Oct 24, 2020

Quantum Experiment Sees Two Versions Of Reality Existing At The Same Time

Posted by in category: quantum physics

We know that our understanding of reality is pretty biased. Our senses, our cultures, and our knowledge shape how we see the world. And if you think that science will always give you objective reality, you might want to reconsider.

Physicists have finally been able to test a thought experiment first proposed in 1961 by Nobel Prize winner Eugen Wigner. The experiment is known as “Wigner’s Friend” and the setup is not too complicated. You start with a quantum system that has two states in superposition, which means that until you measure it, both states exist at the same time. For this example, a photon’s polarisation (the axis it spins on) is both horizontal and vertical.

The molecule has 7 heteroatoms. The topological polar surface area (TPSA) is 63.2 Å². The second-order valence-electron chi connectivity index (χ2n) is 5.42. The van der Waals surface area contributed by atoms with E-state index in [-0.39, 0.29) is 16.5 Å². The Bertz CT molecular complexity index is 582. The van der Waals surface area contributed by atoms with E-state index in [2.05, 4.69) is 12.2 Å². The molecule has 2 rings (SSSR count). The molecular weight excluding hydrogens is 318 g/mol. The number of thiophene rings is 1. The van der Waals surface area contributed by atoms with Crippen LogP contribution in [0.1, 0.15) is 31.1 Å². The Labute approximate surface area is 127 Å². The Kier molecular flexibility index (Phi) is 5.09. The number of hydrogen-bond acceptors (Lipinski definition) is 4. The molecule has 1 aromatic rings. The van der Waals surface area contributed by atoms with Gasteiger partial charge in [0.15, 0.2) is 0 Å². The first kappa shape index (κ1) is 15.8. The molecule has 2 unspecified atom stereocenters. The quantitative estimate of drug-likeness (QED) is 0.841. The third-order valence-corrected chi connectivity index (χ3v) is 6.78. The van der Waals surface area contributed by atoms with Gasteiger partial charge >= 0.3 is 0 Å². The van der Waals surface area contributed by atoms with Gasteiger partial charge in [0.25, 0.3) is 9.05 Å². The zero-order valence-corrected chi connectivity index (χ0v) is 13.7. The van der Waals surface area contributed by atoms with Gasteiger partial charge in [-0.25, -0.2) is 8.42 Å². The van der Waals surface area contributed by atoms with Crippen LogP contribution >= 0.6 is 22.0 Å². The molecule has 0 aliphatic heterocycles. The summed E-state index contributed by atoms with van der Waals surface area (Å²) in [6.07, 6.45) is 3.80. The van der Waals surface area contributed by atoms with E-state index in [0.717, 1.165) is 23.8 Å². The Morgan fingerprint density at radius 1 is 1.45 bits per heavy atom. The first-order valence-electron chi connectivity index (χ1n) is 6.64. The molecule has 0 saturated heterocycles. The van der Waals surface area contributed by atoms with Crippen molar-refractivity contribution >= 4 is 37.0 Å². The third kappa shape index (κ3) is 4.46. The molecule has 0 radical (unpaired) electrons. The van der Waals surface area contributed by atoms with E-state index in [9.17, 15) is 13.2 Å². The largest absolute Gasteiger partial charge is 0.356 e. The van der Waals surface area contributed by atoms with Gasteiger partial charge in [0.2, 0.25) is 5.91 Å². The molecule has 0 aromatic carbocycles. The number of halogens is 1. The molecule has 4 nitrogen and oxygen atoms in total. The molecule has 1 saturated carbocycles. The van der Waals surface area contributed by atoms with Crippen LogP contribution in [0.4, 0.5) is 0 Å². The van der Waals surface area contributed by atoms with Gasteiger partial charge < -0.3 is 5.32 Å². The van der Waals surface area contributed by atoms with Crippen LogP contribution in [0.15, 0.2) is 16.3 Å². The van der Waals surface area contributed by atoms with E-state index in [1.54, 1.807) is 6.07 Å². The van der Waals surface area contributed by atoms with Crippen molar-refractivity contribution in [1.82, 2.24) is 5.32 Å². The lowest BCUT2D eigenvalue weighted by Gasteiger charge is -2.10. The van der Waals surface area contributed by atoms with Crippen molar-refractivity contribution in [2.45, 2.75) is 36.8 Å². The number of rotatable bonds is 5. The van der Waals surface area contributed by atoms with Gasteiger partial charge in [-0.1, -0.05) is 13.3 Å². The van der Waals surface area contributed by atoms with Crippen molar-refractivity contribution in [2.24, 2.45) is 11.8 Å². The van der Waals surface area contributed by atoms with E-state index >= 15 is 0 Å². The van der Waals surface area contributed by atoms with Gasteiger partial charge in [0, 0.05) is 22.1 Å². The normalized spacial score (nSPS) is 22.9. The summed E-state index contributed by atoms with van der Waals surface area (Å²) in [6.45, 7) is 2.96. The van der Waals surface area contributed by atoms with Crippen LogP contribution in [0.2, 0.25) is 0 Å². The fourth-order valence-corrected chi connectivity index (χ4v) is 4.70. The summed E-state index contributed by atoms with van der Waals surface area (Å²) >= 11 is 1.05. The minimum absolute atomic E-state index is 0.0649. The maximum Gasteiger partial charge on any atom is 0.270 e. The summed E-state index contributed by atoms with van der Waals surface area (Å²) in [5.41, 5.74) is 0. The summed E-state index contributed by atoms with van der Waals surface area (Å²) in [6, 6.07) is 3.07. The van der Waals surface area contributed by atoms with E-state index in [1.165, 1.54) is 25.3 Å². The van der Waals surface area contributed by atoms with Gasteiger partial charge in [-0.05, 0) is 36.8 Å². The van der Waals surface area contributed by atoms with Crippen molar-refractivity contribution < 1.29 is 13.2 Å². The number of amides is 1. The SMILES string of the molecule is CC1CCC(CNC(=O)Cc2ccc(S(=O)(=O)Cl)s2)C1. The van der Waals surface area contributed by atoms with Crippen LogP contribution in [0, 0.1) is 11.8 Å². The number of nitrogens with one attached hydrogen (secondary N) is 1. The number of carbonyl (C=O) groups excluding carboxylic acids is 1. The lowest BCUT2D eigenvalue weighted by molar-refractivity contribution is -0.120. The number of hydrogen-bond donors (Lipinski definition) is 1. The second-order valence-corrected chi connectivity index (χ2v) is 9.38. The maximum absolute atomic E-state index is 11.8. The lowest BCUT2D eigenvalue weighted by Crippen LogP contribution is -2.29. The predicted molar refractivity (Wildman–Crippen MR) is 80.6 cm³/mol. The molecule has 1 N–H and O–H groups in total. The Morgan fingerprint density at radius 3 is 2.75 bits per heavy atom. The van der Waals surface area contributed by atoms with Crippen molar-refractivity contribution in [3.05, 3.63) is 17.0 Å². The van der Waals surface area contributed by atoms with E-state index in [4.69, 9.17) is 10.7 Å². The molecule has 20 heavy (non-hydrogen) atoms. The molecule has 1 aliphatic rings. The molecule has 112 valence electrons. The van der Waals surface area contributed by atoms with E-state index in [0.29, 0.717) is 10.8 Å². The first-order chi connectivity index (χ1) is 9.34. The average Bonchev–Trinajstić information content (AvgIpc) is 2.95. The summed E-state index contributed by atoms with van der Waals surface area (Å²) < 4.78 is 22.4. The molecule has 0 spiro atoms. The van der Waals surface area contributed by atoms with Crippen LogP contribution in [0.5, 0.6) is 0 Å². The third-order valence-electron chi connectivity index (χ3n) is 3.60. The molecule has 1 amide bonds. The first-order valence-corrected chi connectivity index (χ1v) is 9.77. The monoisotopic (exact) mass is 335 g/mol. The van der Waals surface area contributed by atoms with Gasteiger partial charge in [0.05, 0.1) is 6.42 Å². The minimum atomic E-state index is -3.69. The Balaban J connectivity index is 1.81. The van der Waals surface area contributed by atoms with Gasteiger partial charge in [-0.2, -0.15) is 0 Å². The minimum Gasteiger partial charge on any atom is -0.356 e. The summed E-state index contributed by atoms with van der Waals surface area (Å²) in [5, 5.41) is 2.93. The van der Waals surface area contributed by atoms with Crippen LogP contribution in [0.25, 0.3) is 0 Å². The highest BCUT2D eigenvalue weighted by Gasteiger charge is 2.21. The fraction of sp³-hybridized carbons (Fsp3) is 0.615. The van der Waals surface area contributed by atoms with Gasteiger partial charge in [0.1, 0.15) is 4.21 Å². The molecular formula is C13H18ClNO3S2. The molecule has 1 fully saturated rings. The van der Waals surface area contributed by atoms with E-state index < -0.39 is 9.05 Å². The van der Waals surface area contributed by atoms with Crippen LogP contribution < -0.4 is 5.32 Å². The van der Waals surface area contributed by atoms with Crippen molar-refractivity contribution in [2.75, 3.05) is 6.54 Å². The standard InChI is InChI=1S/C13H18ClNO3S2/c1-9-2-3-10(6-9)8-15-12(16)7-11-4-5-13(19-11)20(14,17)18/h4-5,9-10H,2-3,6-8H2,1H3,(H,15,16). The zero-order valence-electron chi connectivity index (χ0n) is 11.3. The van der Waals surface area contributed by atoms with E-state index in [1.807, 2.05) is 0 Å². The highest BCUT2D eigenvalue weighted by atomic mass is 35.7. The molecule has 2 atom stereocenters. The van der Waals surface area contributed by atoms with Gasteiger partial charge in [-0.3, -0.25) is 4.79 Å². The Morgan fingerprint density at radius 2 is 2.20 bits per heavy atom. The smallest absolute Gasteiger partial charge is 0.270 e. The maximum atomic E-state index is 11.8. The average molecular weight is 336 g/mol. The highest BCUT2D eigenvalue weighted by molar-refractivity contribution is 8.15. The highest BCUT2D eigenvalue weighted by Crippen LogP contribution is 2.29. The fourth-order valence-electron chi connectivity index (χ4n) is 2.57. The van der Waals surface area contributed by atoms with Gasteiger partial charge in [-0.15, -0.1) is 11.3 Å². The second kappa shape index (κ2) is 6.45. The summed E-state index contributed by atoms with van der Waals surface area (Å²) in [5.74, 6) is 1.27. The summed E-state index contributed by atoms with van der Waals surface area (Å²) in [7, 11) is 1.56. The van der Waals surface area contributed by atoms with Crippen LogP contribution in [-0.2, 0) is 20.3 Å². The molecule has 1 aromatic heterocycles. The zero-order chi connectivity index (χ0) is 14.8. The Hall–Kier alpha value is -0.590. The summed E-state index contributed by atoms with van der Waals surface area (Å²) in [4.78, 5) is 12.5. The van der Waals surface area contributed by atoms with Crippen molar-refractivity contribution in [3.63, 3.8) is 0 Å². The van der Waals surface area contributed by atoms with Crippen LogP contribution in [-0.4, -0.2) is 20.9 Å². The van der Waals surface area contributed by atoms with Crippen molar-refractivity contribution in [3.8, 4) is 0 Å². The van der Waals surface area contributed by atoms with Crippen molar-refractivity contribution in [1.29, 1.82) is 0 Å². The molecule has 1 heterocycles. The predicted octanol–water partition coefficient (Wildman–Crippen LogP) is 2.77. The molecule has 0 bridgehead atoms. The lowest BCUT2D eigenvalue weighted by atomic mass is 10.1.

Wigner’s friend is in the lab performing the experiment and once they measure it, the system will collapse and the photon will be fixed into one of those two states. But for Wigner, who is outside the lab unaware of the result of the measurement, the quantum system (which, importantly, also includes the lab) is still in superposition. Despite contradictory results, they are both correct. (This is similar to Schrödinger’s cat, a thought experiment also about superposition, if Schrödinger and his cat-in-a-box were also in a box.) So, two objective realities, Wigner’s and Wigner’s friend’s, appear to coexist. And this is a problem.

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